Local land use planning in Michigan is essential for the long-term viability of all communities and we must all work together to plan the proper utilization of the land for the long-term.
Michigan Farm Bureau supports the following areas of land use planning and development approval process in Michigan:
When land is divided, local governments should consider alternatives to minimize the adverse impacts to farms within one mile. We oppose rezoning agricultural zones if the use has not changed and the landowners have not requested the zoning change.
We strongly recommend that when agricultural land is within a governmental unit, a representative of production agriculture be appointed to the planning commissions and zoning boards. We urge members to become actively involved in land use planning and zoning.
Agricultural interests are represented by members of many councils, commissions and boards created by government, state legislators, and MDARD. Individuals appointed to these positions should be, or have been, directly involved in the agriculture industry.
Legislation should be enacted to prevent farmland from being annexed to a municipality without a vote of the people in the affected area. Upon approval of the people in the affected area, an annexation proposal should then be approved by the township by a vote of the people. We further support requiring consent of landowners regarding annexation proposals. Changing the use of property must consider and protect the rights of private property owners. Property enrolled in a farmland preservation program must have the concurrent approval to annexation or public use of the contracted parties, including land owners.
We support the development and uniformity of Geographic Information Systems and encourage use by local units of government in land use planning.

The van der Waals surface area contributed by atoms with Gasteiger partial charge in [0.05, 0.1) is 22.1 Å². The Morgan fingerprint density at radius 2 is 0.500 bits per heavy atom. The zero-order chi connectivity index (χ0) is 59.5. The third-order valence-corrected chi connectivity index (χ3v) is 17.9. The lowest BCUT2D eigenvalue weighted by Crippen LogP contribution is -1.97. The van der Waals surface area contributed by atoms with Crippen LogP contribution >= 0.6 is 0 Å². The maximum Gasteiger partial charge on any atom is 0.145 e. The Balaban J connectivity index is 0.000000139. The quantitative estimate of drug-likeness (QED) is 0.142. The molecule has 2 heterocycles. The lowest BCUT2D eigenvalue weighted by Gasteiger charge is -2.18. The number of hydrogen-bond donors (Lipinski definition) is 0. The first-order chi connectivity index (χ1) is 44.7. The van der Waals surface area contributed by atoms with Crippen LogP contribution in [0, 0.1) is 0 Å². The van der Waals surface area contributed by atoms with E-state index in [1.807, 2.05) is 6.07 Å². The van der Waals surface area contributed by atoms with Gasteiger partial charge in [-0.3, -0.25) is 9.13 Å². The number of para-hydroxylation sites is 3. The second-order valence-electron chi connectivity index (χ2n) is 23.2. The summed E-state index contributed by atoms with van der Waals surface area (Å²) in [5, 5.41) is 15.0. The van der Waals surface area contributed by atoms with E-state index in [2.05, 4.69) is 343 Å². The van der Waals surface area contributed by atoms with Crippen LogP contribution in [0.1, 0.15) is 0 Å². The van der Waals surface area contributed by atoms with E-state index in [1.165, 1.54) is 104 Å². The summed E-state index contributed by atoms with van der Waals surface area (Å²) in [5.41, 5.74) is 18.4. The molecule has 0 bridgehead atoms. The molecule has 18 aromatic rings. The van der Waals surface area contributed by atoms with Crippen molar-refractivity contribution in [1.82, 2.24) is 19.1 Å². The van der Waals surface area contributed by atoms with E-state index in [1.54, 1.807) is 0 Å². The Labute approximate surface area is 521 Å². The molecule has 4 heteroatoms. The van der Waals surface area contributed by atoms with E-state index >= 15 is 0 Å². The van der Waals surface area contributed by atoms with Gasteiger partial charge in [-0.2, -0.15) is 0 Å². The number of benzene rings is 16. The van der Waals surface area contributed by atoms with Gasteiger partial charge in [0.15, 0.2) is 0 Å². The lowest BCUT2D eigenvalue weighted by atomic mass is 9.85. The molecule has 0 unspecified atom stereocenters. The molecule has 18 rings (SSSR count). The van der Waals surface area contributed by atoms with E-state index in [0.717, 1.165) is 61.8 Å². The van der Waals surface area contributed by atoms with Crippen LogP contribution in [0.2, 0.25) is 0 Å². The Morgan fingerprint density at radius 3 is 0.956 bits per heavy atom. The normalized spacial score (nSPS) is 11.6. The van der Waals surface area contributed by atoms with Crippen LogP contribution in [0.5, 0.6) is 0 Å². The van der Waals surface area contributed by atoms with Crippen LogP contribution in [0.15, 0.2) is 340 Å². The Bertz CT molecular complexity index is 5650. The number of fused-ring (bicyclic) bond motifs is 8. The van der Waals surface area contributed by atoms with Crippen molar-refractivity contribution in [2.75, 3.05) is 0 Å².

We recommend MFB assist county Farm Bureaus with model zoning ordinances pertaining to agriculture. We recommend legislation and zoning that will enable the production of energy on farms, including the sale or use of the generated electricity. Specific zoning for the production of alternative energy should include adoption of the state siting guidelines, taking into account sound science. MFB should support legislation that pre-empts local height restrictions.
Any plan to address land uses in Michigan must consider and protect the rights of private property owners.
We believe when the Department of Natural Resources (DNR) proposes public land use changes, it is imperative that those impacted are involved in the decision-making process. We oppose limitations being placed on State lands for recreational purposes unless there is sound scientific justification or when funding restrictions exist. If limitations are proposed, then justification should be in writing and public hearings conducted.
We encourage the DNR to continue and expand the bidding, renting, and/or sale of State land for agricultural use. Restrictions on leases of State-owned agricultural land should not exceed the Generally Accepted Agricultural and Management Practices.
Further, agricultural acreage should not be classified as a non-conforming use if zoning for the area is changed at a time when the land is enrolled in a federal set-aside program, a federal conservation program, a Wetland Reserve Program, or left fallow as part of a cropping rotation.